Patriotism, love of the downtrodden and fearlessness with which he criticized his own Party’s governmenton its lapses were the characteristics of the great Giani

In a poem on the Jallianwala Bagh tragedy he says :

Tat tar goli chali wang holi
Hoia khun da harh ravan ethe
Haddi walam te jussa dwat bania
Likehia khun sang baith paiman the

(The firing started like Holi and there ran the flood of blood, with bone as pen and body as ink pot the pledge was written with blood)
In another poem while entreating for emanicipation from British rule, he asked his countrymen:

Uth naujawana zamana badal de
Azadi de bin jo nishana badal de
Sulanda jo tenu gulami di nindar
Uh takia badal de sirhana badal de

(Get up young man, change the times, change any other aim but that of swaraj. Change the pillow that sends you to the slumber of slavery)

Before 1946, when Musafir was sent to the Constitutional Assembly by the party, he remained hard pressed for money and could barely meet his day to day expenses. After that he remained a Member ofparliament till the end of his life excepting a few months in 1966-67 when he was the Chief Minister of Punjab. It cannot be said that he never turned rich afterwards. He died with no bank balance but he was not so hard up economically as he was before 1946. During the struggle for freedom, he was mostly behind the bars. He was in the jail when his daughter Rajinder, his son Bhicha and his father, Bhai Sujan Singh left for their heavenly abodes. His loving father, before his death, lamented for a glimpse of his son but the application of Musafir’s parole was rejected by the government. The dying father expressed a wish that his death bed be taken to the gates of the prison where Musafir was detained and that he wanted to end his life there.

In the Quit India Movement, I had been detained in Sialkot Jail. When Musafir was transferred from Shajalpur jail, he slept for a night in my cell. When I condoled the death of his father, I saw tears flowing from his eyes. I remained in the company of Musafir most of my life and I can confidently say that this was the first and the last occasion when I saw tears in the eyes of this great man.

A reference was already been made about the poverty and the economic difficulties faced by Musafir and his family before 1946. I am reminded of an occasion when on returning home after many days of political tour his wife came to him with tears in her eyes and narrated her woes of not getting atta (wheat flour) and other necessities of life for some days. She said that she did not like to stand in his way but the responsibility of running the house was also his. That night Musafir wrote the following poem:

Tang dasti bandish majburi
Jhuge which gisde eh muri
Hami usdi bhul ke koi bhare kion
Nal Musafir piar koi kare Kion
Bhav Sagar da dur kinara
De ditta kise rata sahara
Dubde de sang dub ke koi mare kion
Nal musafir piar koi kare kion

(A man whose lot is only poverty, privation and helplessness, who will come forward and vouch for him? Why should anyone love Musafir? Beyond is the shore of the sea. One can lend a little hand but who will like to drown with the drowning man. Why should anyone love Musafir)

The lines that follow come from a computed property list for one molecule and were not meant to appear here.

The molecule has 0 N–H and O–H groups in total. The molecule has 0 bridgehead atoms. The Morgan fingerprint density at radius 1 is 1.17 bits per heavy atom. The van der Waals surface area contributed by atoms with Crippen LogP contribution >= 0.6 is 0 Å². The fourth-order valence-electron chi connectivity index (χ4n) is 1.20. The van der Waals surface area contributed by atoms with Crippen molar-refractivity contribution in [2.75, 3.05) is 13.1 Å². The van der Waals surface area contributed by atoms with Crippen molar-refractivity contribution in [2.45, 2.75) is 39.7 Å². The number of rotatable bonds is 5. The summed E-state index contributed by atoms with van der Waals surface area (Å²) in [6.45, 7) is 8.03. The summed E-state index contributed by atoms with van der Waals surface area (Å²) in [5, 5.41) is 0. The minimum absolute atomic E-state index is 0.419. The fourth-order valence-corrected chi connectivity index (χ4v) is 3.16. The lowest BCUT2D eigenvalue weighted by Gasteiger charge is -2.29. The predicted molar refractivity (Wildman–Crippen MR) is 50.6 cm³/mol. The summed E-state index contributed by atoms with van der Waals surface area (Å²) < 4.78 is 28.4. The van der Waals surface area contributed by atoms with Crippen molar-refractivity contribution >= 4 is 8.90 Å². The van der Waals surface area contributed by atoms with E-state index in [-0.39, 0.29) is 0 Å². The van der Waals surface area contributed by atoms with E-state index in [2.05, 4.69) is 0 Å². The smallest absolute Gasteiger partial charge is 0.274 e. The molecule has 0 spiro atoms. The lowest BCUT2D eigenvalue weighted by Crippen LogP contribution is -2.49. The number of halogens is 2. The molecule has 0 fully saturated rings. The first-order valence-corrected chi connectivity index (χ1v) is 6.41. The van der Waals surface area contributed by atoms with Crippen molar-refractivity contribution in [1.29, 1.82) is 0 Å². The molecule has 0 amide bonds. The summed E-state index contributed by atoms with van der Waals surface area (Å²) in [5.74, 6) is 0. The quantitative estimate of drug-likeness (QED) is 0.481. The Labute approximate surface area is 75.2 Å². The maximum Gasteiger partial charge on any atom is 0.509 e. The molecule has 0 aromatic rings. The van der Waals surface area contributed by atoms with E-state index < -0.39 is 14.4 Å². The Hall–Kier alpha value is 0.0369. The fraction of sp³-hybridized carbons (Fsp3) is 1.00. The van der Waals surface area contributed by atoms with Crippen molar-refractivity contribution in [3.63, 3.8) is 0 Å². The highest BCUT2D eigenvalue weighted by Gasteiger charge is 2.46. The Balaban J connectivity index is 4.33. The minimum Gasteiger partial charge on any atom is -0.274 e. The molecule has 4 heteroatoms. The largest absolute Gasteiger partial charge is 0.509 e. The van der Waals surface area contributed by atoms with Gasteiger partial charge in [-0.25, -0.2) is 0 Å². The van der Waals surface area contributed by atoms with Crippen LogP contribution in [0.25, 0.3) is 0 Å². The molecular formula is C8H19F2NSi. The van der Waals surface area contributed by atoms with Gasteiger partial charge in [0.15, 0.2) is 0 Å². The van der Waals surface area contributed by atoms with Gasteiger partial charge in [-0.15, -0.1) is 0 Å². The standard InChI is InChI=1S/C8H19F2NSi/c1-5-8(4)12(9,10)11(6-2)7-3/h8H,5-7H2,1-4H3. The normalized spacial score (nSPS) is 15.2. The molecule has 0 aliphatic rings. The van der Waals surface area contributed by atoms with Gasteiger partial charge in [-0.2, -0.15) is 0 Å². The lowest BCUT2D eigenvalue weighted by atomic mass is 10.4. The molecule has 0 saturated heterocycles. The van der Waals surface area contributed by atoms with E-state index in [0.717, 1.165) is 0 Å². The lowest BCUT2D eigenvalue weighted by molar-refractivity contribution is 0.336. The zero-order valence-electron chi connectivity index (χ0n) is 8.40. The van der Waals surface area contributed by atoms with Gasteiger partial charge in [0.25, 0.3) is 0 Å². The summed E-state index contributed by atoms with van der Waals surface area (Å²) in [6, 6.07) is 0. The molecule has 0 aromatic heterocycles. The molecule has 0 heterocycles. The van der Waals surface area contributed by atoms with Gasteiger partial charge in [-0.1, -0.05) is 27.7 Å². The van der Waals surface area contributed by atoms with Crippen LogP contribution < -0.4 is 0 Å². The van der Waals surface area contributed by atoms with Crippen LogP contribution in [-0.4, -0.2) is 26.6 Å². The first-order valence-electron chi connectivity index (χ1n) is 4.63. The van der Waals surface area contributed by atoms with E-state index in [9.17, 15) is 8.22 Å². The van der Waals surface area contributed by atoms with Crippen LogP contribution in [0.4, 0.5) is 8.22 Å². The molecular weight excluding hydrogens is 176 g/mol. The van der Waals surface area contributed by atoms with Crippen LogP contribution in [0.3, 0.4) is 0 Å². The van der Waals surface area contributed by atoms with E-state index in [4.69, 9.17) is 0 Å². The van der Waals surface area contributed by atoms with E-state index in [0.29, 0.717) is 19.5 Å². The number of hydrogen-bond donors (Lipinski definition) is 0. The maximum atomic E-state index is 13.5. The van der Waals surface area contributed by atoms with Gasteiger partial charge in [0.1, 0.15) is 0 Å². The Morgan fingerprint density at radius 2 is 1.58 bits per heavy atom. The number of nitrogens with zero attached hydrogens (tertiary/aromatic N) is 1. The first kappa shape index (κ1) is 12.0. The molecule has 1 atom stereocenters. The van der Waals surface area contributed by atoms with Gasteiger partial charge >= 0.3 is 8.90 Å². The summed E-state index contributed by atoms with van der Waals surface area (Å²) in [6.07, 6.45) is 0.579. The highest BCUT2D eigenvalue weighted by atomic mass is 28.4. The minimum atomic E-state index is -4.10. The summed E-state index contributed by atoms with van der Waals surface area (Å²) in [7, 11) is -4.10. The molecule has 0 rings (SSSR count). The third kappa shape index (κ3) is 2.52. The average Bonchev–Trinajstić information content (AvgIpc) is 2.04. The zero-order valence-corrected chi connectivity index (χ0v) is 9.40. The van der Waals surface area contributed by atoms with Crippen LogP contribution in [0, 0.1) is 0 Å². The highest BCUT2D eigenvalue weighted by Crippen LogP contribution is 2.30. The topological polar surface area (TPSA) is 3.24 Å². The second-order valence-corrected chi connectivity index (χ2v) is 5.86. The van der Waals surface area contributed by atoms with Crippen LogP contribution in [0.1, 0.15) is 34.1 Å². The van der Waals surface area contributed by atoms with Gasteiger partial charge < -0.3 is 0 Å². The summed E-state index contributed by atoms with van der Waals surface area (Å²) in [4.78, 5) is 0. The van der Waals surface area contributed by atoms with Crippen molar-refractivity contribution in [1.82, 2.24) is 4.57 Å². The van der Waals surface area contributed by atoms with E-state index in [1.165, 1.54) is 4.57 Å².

About his wife who stood with him faithfully in all the ups and downs of his life, he wrote:

Hirda jis da preet khazana
Vasda Pia musafir khana
Usde sir di khain manan
Jindi rahe mere bachian di maan

His poem ‘Bachpan’ is his masterpiece. Whereever he went he was requested to recite it . Once in Lahore, Musafir ji recited the poem in the presence of Rabindranath Tagore. Although the great poet did not understand Punjabi, the rhythm of the poem and the spontaneous response of the audience so impressed him that he asked a copy of the poem which was later sent to him along with its translation

Shaitan ton chirna van main
Bhirna kaho bhima van main
Kionke main bacha nahin
Bache hia, sacha nahin

Musafir was a great soul. He face the worst of life bravely. His end was also very peaceful. He breathed his last on January 18, 1976

He remained budy throughout the day, attended the Nehru Award meeting, dined at the house of Sir Sobha Singh with Giani Zail Singh, then Chief Minister of Punjab. He returned to his house after 10 p.m. and then wrote a talk on Gandhiji for a radio broadcast. After midnight, he went to sleep.

After about two hours he felt a little restlessness and asked his son to summon the doctor. After the doctor arrived, Musafirji took his son’s hand in his own and said that his time was over. These were the last words he spoke

Musafir was gone, and in him went a statesman, poet, friend and freedom fighter. An institution came to an end and an era passed away.

Dr M.S. Randhawa once wrote, “If you want to meet a top creative talent, deep political intelligence, sweet and persuasive speech, sacred personality and sacred nature all of them together you can achieve this by meeting Giani Gurmukh Singh Musafir”

Another great virtue of Musafir was his sense of humour.

He was a magnetic and attractive figure in any gathering he joined. Many incidents if his life depicting his sense of humour cannot be put in this brief article.

As I have earlier said , Musafir was a born poet. Poetry sprang from his very talk, speech and action. In his later life he became a bit hard of hearing. I inquired from him whether he had consulted the doctor about his trouble.

He said that he had done. The doctor had opined that there was nothing wrong with his ears.

“Did you not ask him the reason for your hard hearing?” I repeated

He replied that the doctor said that he was a Machla – a typical Punjabi word meaning one who cultivated and propagated a deformity which is not there.

On this he wrote a verse in one of his ghazals,
Loki kehnde ne Musafir uchi sunan lag gia,
Main bahana bhalia rata kun ere hon da

(People say Musafir had become hard of hearing, while I make it an excuse to sit a little nearer ‘to my beloved’)